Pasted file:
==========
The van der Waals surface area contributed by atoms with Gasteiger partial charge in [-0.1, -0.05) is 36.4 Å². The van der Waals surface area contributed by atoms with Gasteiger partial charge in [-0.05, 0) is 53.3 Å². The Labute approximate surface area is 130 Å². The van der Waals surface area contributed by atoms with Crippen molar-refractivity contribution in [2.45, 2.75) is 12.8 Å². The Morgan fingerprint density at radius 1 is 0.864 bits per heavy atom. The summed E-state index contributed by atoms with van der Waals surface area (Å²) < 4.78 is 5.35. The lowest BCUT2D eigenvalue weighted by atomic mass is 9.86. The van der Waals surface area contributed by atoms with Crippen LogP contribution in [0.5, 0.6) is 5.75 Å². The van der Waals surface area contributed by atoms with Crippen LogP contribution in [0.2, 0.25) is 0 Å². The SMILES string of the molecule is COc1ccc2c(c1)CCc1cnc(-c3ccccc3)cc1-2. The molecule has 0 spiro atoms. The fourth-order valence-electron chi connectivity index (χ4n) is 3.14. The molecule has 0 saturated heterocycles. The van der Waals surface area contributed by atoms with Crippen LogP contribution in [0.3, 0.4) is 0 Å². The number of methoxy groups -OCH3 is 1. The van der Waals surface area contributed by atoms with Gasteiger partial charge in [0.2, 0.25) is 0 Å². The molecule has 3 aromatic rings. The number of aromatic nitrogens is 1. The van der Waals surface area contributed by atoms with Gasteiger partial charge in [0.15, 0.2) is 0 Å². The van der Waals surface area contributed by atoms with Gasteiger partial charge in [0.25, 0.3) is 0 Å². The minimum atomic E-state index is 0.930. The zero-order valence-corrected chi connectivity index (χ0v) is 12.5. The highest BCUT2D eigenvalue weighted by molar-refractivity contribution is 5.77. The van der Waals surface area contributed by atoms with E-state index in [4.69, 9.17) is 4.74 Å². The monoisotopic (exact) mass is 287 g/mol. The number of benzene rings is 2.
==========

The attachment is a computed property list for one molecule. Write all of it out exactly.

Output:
The van der Waals surface area contributed by atoms with Gasteiger partial charge in [-0.1, -0.05) is 36.4 Å². The van der Waals surface area contributed by atoms with Gasteiger partial charge in [-0.05, 0) is 53.3 Å². The Labute approximate surface area is 130 Å². The van der Waals surface area contributed by atoms with Crippen molar-refractivity contribution in [2.45, 2.75) is 12.8 Å². The Morgan fingerprint density at radius 1 is 0.864 bits per heavy atom. The summed E-state index contributed by atoms with van der Waals surface area (Å²) < 4.78 is 5.35. The lowest BCUT2D eigenvalue weighted by atomic mass is 9.86. The van der Waals surface area contributed by atoms with Crippen LogP contribution in [0.5, 0.6) is 5.75 Å². The van der Waals surface area contributed by atoms with Crippen LogP contribution in [0.2, 0.25) is 0 Å². The SMILES string of the molecule is COc1ccc2c(c1)CCc1cnc(-c3ccccc3)cc1-2. The molecule has 0 spiro atoms. The fourth-order valence-electron chi connectivity index (χ4n) is 3.14. The molecule has 0 saturated heterocycles. The van der Waals surface area contributed by atoms with Crippen LogP contribution in [0.3, 0.4) is 0 Å². The number of methoxy groups -OCH3 is 1. The van der Waals surface area contributed by atoms with Gasteiger partial charge in [0.2, 0.25) is 0 Å². The molecule has 3 aromatic rings. The number of aromatic nitrogens is 1. The van der Waals surface area contributed by atoms with Gasteiger partial charge in [0.15, 0.2) is 0 Å². The van der Waals surface area contributed by atoms with Gasteiger partial charge in [0.25, 0.3) is 0 Å². The minimum atomic E-state index is 0.930. The zero-order valence-corrected chi connectivity index (χ0v) is 12.5. The highest BCUT2D eigenvalue weighted by molar-refractivity contribution is 5.77. The van der Waals surface area contributed by atoms with E-state index in [4.69, 9.17) is 4.74 Å². The monoisotopic (exact) mass is 287 g/mol. The number of benzene rings is 2.